Charlotte McLeod: You've mentioned some of the consequences we've seen since 2012. Can you talk a little bit more about what's happened from then until now.

Eric Sprott: A couple of things that the group that set up this campaign have determined is that the Venture Exchange, compared to indices that would mirror base metals and gold stocks since 2012 -- the Venture has under-performed those indices by something like 245%. We've also seen the number of financings is plunging. It's down something like +80% from its peak in 2012. I think those data points prove the case. I think anyone who watches these small cap stocks can see it. You can see it in the market. You can see some shorter coming along, right at the end of the day at 3:59:59 knocking the stock down a little. Just for the sake of starting at a lower level. Let's face it, short sellers -- when it's 100% of their business -- are very predatory. They want stocks to go down. They will put out false information, they'll create situations in the market where the stock is technically breaking through some downtrend that they've created. Then, everyone looks at these things. It's easy to create panic and chaos. That's why the uptick rule should be reinstated to my mind.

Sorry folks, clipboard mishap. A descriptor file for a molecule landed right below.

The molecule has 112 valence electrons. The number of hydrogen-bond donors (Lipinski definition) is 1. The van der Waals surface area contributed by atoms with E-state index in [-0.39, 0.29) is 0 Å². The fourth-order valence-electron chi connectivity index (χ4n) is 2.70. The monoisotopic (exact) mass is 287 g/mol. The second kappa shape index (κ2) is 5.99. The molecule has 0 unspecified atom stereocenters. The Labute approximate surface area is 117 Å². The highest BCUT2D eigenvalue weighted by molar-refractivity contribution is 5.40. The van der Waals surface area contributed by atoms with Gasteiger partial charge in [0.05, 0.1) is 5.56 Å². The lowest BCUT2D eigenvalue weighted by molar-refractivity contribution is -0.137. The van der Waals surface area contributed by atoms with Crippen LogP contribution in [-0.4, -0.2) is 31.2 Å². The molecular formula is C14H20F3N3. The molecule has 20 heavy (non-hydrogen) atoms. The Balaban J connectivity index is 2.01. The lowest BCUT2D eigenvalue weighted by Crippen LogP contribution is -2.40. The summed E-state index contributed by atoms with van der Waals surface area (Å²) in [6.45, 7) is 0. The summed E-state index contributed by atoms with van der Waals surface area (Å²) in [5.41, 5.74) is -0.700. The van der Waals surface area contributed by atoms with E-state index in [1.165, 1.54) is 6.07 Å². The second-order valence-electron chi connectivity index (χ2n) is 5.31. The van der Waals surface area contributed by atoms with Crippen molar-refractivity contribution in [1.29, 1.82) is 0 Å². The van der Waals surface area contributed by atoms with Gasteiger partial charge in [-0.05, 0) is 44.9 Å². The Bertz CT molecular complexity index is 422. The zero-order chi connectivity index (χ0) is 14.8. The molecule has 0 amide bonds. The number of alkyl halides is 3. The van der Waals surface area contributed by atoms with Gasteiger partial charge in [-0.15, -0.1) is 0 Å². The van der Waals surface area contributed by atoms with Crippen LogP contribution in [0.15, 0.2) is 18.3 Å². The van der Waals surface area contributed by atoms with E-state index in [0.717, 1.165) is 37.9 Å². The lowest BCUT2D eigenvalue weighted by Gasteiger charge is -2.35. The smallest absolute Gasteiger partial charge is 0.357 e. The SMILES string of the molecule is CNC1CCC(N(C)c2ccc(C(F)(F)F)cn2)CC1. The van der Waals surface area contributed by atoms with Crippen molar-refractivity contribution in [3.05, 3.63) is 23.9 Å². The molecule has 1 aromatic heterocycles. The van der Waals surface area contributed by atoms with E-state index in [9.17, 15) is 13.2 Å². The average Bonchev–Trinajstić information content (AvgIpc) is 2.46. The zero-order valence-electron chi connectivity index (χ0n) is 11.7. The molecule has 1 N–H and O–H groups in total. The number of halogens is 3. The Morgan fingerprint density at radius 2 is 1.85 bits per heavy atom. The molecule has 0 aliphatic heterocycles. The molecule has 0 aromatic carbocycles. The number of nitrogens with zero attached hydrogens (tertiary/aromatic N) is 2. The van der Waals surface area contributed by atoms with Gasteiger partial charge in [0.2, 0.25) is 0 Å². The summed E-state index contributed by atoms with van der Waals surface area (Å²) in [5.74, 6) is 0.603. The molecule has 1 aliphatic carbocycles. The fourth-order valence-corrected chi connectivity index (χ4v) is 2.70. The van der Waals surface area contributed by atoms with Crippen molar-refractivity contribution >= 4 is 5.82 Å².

Charlotte McLeod: Okay. We know you're a very active participant in the junior resource space, especially recently this year. Can you describe how you see the market right now and why it's the right time to be going forward with this initiative?

Eric Sprott: Sure. It's not something special about November, 2019. I've always been a believer in the uptick rule. When it ceased to exist, it was a mistake because it just lets traders come in and overwhelm the market when they choose to do that. I sense, now, that when I see what happens to certain stocks on news releases -- anytime a stock goes up 25% in a day, all of a sudden in come the short sellers. They know that with that kind of volatility, they can cause things to go back down quickly. Between that, the very odd trading that happens, the lack of new issues, and the valuations of the companies -- there are so many companies that have no market cap here. They've just been ground down. I think it's a very opportune. The uptick rule never should have been taken away in all markets, but it's particularly vulnerable in the Venture Exchange when the market caps of the companies are way less, individually, than the money of the guy who's shorting it. When you could have a market cap of $20 million and the guy's got a billion dollars worth of shorting, how are you gonna stand up against that? There's more of a vulnerability there. We've seen, I think, more chaos and devastation in the mining industry on the Venture Exchange than the bigger exchanges.